Post Easter Musing
As a child I recall asking my parents why, if Jesus rose from the dead, he is still hanging on the cross in Catholic churches. Now I am asking why Christians focus so much on the narrative of death and resurrection and ignore the radical teachings of Jesus. Could it be because those teachings challenge our way of life? Did Jesus really say that we should give up our wealth, feed the hungry, clothe the poor, and LOVE OUR ENEMIES???
As a Quaker, I have come to see the meaning of the resurrection in a new way. George Fox (1624-1691) said, “Christ has come to teach His people Himself.” To me that means that Christ (the inner Light, the inward teacher, the Seed) dwells within us and is directly available. The teachings continue.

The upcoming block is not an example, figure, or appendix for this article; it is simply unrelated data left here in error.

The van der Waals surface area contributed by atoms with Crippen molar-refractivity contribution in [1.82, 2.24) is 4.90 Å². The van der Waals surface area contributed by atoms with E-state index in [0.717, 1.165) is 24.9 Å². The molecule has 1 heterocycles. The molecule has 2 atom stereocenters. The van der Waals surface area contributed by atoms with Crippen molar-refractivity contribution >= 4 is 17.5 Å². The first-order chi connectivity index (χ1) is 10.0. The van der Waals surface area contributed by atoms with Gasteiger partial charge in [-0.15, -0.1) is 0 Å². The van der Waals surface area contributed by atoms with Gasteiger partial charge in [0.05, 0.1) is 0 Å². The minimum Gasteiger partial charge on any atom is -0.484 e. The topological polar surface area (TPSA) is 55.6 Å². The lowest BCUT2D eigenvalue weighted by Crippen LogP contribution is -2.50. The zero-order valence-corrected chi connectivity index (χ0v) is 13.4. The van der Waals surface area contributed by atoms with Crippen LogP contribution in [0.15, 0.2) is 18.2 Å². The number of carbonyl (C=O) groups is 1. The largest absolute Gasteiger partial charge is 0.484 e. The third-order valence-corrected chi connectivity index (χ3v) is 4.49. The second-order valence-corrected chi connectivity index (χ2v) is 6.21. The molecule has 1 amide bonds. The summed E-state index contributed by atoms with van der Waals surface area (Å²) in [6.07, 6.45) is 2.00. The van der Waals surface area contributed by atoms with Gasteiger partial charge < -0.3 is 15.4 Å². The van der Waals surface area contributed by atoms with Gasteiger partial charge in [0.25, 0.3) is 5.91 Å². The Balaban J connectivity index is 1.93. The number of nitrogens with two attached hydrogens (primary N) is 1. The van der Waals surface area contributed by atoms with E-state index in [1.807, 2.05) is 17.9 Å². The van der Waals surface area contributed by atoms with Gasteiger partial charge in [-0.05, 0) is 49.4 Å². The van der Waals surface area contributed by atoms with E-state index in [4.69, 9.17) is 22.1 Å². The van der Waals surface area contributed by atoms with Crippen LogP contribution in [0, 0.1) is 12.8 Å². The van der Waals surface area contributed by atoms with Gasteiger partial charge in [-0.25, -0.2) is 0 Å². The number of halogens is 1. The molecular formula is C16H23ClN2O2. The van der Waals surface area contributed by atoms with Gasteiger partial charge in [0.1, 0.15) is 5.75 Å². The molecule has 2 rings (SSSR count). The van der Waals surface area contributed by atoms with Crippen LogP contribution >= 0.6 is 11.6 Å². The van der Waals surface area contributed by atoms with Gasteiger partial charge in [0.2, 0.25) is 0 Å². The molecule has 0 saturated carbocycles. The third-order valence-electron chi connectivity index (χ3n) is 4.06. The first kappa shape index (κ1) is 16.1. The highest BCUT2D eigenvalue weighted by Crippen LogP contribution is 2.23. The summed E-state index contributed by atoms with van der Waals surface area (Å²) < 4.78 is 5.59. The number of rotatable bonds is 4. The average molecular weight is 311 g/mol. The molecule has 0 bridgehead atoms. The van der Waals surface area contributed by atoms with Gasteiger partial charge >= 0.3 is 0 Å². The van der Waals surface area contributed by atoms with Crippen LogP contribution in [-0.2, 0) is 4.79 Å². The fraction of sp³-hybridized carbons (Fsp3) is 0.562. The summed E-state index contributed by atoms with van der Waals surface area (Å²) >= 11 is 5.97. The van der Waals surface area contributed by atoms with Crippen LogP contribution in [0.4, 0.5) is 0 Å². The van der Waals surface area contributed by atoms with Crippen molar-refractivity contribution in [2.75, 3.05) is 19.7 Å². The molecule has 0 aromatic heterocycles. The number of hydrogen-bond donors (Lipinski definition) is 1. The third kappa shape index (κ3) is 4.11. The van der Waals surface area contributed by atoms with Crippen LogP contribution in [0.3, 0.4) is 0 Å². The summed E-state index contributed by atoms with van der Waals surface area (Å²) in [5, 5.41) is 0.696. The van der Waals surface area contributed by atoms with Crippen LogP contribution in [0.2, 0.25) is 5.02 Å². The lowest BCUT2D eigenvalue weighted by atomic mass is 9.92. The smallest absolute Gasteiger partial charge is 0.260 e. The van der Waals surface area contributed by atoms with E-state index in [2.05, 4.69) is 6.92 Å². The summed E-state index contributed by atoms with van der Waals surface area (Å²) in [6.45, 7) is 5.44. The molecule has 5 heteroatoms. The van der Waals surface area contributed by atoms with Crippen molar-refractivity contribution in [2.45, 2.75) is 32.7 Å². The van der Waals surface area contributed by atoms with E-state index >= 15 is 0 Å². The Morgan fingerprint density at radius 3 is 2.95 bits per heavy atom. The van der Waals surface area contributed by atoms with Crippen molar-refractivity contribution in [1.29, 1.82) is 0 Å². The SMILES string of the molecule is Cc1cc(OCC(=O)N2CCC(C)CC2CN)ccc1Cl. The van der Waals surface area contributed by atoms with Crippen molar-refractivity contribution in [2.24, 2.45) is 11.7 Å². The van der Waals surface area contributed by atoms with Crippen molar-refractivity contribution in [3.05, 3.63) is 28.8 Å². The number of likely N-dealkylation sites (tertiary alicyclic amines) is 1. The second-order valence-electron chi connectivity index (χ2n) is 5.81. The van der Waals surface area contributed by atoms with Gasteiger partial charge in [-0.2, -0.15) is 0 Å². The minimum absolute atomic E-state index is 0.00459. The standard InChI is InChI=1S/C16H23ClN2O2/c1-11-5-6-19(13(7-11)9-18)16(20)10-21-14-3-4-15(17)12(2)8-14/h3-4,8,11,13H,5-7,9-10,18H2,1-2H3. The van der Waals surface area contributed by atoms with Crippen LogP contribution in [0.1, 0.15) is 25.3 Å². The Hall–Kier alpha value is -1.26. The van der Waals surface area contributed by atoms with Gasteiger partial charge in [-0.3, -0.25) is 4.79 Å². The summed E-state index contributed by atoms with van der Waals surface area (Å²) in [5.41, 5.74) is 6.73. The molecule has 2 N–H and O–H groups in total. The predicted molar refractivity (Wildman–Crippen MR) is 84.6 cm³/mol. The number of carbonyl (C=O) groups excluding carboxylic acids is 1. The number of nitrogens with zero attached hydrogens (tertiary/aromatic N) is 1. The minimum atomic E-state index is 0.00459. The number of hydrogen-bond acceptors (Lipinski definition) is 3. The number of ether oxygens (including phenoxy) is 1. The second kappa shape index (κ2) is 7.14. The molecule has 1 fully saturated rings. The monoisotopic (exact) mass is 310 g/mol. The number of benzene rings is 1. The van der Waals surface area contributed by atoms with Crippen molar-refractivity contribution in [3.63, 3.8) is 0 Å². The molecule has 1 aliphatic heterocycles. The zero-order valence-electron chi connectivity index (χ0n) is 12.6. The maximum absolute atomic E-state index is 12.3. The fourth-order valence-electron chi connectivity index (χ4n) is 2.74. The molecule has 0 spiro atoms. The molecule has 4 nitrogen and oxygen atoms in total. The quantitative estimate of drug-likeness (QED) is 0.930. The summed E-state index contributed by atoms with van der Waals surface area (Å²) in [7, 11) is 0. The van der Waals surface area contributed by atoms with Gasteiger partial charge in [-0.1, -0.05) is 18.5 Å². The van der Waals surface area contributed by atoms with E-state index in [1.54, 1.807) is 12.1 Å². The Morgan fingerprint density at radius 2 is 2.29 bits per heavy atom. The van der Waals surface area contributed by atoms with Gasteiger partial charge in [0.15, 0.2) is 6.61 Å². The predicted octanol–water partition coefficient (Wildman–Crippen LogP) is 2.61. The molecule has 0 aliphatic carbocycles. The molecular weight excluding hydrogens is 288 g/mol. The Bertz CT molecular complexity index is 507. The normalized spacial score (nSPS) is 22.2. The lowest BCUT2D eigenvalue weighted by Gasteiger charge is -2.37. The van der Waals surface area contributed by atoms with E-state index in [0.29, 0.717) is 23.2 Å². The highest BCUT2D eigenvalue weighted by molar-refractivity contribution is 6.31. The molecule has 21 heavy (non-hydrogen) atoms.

I also see the death and resurrection story as deeply rooted in human cultural experience. As a college student reading The Golden Bough by Sir James Frazer, I was amazed to learn that ancient practices in many places around the world included rituals of killing the divine king, or tree-spirit, or spirit of vegetation, and burying an effigy (a tree branch) which would then burst forth with new life. Placing the Christian narrative into this larger picture of seasonality, with the rebirth of life in the spring (in the Northern hemisphere, at least), helped me better understand it.
My joy at this time of year comes from seeing new life springing forth. In Fairbanks, Alaska, the physical manifestations are slower than elsewhere, but I sense around me evidence of spiritual awakening. This gives me hope.